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Beloved Milwaukee physician recalls his career of advocacy for African-American community

Posted at 9:40 PM, Jun 16, 2020
and last updated 2020-06-17 10:38:07-04

William Finlayson lived through the Great Depression, served in the military during World War Two, and was subjected to Jim Crow laws to become one of Milwaukee’s most beloved OBGYN doctors and advocates for civil rights.

We recently sat down with Dr. Finlayson to learn more about his accomplishments and to get his thoughts on how COVID-19 has changed our lives.

"I had a large practice across-the-board, said Dr. Finlayson when reminiscing about his practice.

When doctor Finlayson arrived to Milwaukee in 1958 with his wife and firstborn he recalls a divided city.

"Housing segregation was a problem, school segregation was a problem," he said.

As an African American OBGYN physician, he wasn't welcomed in the city’s best hospitals. However, Dr. Finlayson remained determined and became the first black doctor to have admitting privileges at St. Joesph’s Hospital and Mount Sinai.

Dr. Finlayson served the community for 39 years, delivering hundreds of babies.

"As a result of that I managed to get some of my patients in some of the best hospitals in the city," he said.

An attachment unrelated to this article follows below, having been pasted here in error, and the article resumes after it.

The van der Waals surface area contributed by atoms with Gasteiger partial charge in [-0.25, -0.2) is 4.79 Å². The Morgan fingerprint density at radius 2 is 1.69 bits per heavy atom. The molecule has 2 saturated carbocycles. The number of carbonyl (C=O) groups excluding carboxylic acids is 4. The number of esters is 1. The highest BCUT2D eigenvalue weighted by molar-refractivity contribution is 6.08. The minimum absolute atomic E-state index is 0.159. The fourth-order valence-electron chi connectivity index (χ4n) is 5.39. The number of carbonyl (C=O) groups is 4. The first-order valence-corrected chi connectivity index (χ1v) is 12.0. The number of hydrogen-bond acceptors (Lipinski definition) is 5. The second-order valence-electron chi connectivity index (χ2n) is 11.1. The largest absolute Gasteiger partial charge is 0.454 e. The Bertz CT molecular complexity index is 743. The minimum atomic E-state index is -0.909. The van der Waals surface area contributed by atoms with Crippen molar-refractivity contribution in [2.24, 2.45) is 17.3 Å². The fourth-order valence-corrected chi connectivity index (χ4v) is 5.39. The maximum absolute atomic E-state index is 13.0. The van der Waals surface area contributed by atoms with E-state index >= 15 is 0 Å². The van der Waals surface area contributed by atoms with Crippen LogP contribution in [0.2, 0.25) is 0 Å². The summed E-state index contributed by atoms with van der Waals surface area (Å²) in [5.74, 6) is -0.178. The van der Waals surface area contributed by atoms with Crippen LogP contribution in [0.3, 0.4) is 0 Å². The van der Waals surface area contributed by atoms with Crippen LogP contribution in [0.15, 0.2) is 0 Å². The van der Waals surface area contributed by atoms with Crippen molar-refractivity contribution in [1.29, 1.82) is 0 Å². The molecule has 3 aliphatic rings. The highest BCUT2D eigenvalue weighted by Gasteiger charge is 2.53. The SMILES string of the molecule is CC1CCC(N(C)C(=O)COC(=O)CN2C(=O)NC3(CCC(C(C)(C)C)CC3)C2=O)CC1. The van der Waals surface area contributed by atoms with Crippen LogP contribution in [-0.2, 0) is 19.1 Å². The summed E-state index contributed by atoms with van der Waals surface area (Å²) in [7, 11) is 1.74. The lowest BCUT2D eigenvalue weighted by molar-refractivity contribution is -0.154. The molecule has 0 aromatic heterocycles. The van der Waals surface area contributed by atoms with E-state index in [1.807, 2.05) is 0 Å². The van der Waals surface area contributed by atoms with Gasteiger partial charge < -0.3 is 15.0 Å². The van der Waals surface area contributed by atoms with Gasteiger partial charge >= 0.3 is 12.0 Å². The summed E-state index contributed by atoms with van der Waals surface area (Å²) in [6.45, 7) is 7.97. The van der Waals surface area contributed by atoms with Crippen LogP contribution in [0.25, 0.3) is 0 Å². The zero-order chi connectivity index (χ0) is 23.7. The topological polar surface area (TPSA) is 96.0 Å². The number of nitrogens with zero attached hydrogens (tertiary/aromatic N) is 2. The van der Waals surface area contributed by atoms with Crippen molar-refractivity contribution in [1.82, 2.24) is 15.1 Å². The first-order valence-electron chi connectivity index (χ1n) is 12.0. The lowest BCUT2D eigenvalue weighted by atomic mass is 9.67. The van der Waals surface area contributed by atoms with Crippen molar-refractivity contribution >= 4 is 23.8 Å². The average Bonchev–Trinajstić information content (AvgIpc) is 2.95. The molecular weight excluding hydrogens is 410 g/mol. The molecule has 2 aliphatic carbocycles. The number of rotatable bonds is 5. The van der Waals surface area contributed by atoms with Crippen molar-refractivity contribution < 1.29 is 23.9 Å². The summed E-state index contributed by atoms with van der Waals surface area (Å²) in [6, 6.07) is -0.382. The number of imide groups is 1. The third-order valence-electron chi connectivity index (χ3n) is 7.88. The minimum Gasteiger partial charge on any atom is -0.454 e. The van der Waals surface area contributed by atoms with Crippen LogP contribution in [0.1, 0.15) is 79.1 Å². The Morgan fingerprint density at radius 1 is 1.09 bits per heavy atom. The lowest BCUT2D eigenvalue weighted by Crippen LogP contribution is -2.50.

Through the years Dr. Finlayson found himself using his influence and affluence to make a difference for all.

"You have to be involved in the community that you live in obviously but that’s not enough you’ve got to be involved with the entire community."

The 1960s were tumultuous times. In 1964 he asked a friend and classmate of his at Morehouse College - Dr. Martin Luther King Jr to speak in Milwaukee

Now at 95-years-old, Dr. Finlayson reflects on the mass protest and the current cries for change in the death of George Floyd.

" I have been impressed and surprised. Much greater diversity than I have ever seen," said Dr. Finlayson.

Before Milwaukee, Dr. Finlayson spent one year during his residency in Minneapolis. And though he believes Minneapolis is a progressive city he admits he still encountered discrimination.

He recalls the night he and his family looked for a hotel to stay the night.

"They said they had vacancy but they turned us down and we drove a little further distance - a white couple came up to us and said I saw what happened to you back there I’m gonna make sure you get a place to spend the night here."

Dr. Finlayson has seen a lot over the years. As a physician, he is aware of the health concerns among minorities but says COVID-19 has put a spotlight on health and income disparities.

"I suspect that as a result of this we are going to see a great deal of enthusiasm to make sure that we have health for everyone," he said.

Dr. Finlayson believes COVID-19 and race relations are two issues America will need to resolve sooner rather than later.

" If the total community accepts the fact that we are one people that we are all alike and we have the same aspirations for ourselves for our kids for the country then i think that’s the solution."

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